Australia’s men’s cricket teams have managed to attract a new corporate naming rights sponsor two months after the Newlands ball-tampering fiasco, with Alinta signing on at a time that the emerging energy company is looking for some more positive press of its own.
While its owners are Hong Kong-based, Alinta has a long history as a West Australian brand, and has signed on for four years to be the major partner for the Test, ODI and Twenty20 teams, with their logo to sit on the players’ shirts. They replace Qantas, which signed a short-term, cut price deal with Cricket Australia for the same rights last summer in the absence of any other bidders.
Following the signing of a six-year, AUD 1 billion (USD 755 million approximately) broadcast rights deal with Fox Sports and Channel Seven, Alinta’s signature is another step away from the ball tampering scandal by CA, after it lost the AUD 24 million Test series naming rights sponsor Magellan immediately after the Cape Town Test on the basis that the actions of the team were “so inconsistent with our values”. Commonwealth Bank had also distanced itself from the men’s team in 2017, allowing Qantas to step in – the airline will still sponsor next month’s limited overs tours of England and Zimbabwe.
Talks with Alinta are thought to have taken place either side of Newlands, with the move of two-thirds of international formats behind the Fox Sports paywall under the new broadcast deal also believed to have been a variable in CA’s sponsorship asking price. This means that only the Test team will showcase Alinta’s branding to the vastly larger free-to-air audience. An additional component of the deal is sponsorship of CA’s MyCricket digital platform, which hosts statistics and details for grassroots clubs nationwide. This is another flow-on from the broadcast deal, with Fox Sports and Seven not partnering on a digital joint venture with CA, as Nine did in 2013.
“We are delighted to welcome Alinta Energy on board as the Principal Partner of Cricket Australia, and for them to feature on the playing shirts of the Australian Men’s Cricket Team and MyCricket platform,” the CA chief executive James Sutherland said. “Alinta Energy has made a long-term commitment to cricket and the Australian men’s team – and we look forward to a successful partnership which includes our support of them and their business growth aspirations.”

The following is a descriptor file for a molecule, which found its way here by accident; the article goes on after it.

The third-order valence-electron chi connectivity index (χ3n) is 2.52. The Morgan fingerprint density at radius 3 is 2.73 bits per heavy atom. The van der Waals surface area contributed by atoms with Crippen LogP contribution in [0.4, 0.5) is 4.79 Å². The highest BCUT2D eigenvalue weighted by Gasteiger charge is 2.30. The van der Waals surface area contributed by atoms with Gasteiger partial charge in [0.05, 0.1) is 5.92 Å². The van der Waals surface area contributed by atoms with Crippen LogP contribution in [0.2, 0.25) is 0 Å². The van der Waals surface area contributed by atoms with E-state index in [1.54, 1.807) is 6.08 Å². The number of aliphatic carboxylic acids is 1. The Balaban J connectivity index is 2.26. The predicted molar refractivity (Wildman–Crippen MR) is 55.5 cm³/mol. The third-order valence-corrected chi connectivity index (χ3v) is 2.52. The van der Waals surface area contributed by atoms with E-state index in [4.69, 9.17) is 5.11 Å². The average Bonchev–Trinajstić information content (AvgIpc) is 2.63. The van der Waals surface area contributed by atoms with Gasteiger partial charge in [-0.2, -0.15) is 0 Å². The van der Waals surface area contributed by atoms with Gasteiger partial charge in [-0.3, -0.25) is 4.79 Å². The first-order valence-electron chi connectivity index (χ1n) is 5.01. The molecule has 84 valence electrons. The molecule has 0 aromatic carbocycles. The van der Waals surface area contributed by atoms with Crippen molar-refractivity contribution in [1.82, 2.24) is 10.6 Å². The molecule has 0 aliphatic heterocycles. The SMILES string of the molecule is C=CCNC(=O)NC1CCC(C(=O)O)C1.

Alinta’s managing director and chief executive, Jeff Dimery, described Australian cricket as an “institution”. “This is an exciting moment for Alinta Energy. This partnership reflects our growth into a national energy player and gives us a great opportunity to take our message around more affordable energy further than ever before,” he said. “Australian cricket is an institution that will continue to engage and inspire us, and we’re proud to be backing the sport from the community to elite level for the next four years.”
Dimery was formerly employed by the fellow energy company AGL, owner of the coal-based Liddell power station in New South Wales, which was this week subject to a rejected bid of AUD 250 million from Alinta to continue its operations. AGL has flagged that it will shut down the power station by 2022.
In South Australia, Alinta had previously shut down the Northern and Playford B power stations in Port Augusta in May 2016, causing consternation over the suddenness of the closure. Initially, the company had indicated that the Northern plant had another 15 years of operations left in its lifespan beyond 2015, before announcing it would be shut in 2018 and then shortening that to 2016.
There have been issues around the closed plants this year, with local residents flagging health problems related to the dust and ash stirred up by the plants’ closure and demolition last month. A new company, Flinders Power, was cleaved from Alinta to deal with the process of closure and “remediation” of the area to its former state. Dimery, when questioned by the ABC’s 730 program, said Flinders Power had been well-funded to complete the process but ruled out irrigation of the land as “uneconomic”.
“I’m not sure what the big issue is but it’s between $200 million and $300 million,” Dimery told the ABC. “Alinta have played a really responsible role in rehabilitating and restoring the site, great progress has been made. It’s uneconomic to irrigate the site. I mean natural rain will take care of it. We’ve had an unusually dry period.”